Can ADHD in Children Be Caused By Heredity?

Can ADHD in Children Be Caused By Heredity?Can ADHD in children be caused by heredity?  As more and more is being learned about ADHD in this country, this is a question that is becoming increasingly popular among parents who are searching for a possible cause for their child’s ADHD symptoms.  However, this question does not have a simple answer, largely because the exact cause of ADHD still remains somewhat of a mystery.  There are, however, many theories regarding the possible cause(s) of ADHD, and one of those theories does propose a strong link between ADHD and heredity.  In this article we will explore this topic in a bit more detail, first by outlining what researchers think are some of the more likely causes of ADHD, followed by some statistics about ADHD and heredity.

What Is ADHD?

Attention deficit/hyperactivity disorder, or ADHD, is the most commonly diagnosed behavioral/neurological disorder in children, affecting approximately 8%-11% of all school-age students.  The condition is characterized by three primary symptoms—hyperactivity, inattention and impulsivity—each of which can cause behavioral problems and poor school performance.

ADHD can occur in both boys and girls, although boys are diagnosed with the disorder three times more than girls.

Statistics show that more than 50% of children with ADHD will continue to experience symptoms of the disorder into adulthood, which for adults can pose a number of problems, including difficulties in forming relationships, poor performance at work, and in many cases, substance abuse.

What Causes ADHD?

As mentioned briefly above, doctors and researchers are still unclear about the exact cause of ADHD in children, but studies revolving around certain factors have turned up a list of potential causes, including:

  • Environment.  In several studies, researchers found a slight link between certain environmental toxins and the development of ADHD in children.
  • Trauma.  In very rare instances, traumatic brain injuries have been shown to bring about many of the symptoms associated with ADHD.
  • Congenital Brain Defects.  Congenital brain abnormalities, typically in the region of the brain responsible for attention and activity levels, have been linked with ADHD in children in a substantial number of instances.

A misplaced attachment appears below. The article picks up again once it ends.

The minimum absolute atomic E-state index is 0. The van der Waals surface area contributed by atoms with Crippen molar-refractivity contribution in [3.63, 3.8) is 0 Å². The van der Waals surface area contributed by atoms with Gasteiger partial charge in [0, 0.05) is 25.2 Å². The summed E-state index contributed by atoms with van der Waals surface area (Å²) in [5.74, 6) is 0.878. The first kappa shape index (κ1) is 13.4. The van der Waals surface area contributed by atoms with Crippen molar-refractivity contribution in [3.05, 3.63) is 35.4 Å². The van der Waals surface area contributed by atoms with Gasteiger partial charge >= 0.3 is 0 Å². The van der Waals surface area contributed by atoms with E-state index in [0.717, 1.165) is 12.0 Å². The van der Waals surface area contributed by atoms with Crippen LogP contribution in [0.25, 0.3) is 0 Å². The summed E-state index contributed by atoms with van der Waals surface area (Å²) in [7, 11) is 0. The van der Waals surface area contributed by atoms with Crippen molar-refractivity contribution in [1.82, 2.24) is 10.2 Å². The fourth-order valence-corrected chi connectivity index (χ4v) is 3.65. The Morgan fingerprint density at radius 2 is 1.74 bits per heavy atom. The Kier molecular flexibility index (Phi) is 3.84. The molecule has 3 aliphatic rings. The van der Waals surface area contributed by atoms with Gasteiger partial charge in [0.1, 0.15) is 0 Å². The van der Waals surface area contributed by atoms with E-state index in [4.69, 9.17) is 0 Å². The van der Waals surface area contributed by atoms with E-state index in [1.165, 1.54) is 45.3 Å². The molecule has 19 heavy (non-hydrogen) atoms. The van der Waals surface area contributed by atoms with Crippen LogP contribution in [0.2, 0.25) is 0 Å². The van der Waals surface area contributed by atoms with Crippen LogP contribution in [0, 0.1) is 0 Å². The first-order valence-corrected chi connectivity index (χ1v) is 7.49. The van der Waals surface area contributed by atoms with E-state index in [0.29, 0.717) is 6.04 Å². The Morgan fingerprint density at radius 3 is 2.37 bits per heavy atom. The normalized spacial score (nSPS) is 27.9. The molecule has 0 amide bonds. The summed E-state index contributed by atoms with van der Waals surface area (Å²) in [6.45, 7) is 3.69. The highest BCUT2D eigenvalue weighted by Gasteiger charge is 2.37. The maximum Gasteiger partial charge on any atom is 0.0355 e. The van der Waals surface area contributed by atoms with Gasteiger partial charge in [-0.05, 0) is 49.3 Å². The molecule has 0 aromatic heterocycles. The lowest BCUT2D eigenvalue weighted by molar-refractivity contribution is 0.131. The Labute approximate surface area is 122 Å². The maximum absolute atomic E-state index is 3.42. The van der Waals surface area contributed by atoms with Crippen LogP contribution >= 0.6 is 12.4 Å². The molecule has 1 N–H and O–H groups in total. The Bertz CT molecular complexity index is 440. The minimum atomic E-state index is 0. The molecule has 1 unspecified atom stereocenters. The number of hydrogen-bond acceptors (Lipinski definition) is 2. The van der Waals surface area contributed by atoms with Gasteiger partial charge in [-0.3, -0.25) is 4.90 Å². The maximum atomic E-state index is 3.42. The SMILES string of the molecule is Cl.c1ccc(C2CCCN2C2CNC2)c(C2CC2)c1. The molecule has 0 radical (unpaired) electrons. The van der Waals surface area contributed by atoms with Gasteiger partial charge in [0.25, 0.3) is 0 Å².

• Diet.  There are several theories among researchers indicating that certain foods and food allergies can bring about ADHD, including sugar, caffeine and artificial food colors and flavorings
  • Genetics.  In several separate case studies, doctors have found what they believe to be a strong and reliable link between ADHD and heredity.

ADHD and Heredity

Is the presence of ADHD in children linked to heredity?  The answer to that question, particularly in a large number of cases, appears to be yes—ADHD is hereditary.  In fact, of all the potential causes listed above, heredity and ADHD have the strongest causal link.

According to doctors, genetic factors appear to play a significant role in the development of ADHD in children.  While individual studies have varied slightly, collectively they suggest that heredity is a factor in close to 25% of all cases of ADHD.  What this means is that in one quarter of all ADHD cases in children, at least one close family relative has also struggled with ADHD in their life.  This is usually one or both of the child’s parents, who in the course of these studies have admitted to having one or more of the three major ADHD symptoms—hyperactivity, inattention, impulsivity—that caused them functional difficulty as a child, or continues to cause them problems as an adult.  Conversely, in families where neither one of the child’s parents has ever dealt with ADHD, the children in that family are far less likely to develop the disorder.

At this point doctors have not identified a particular gene that is responsible for ADHD, but ongoing research continues to support the idea that the condition does have a biological and hereditary link, and that ADHD does tend to run in families.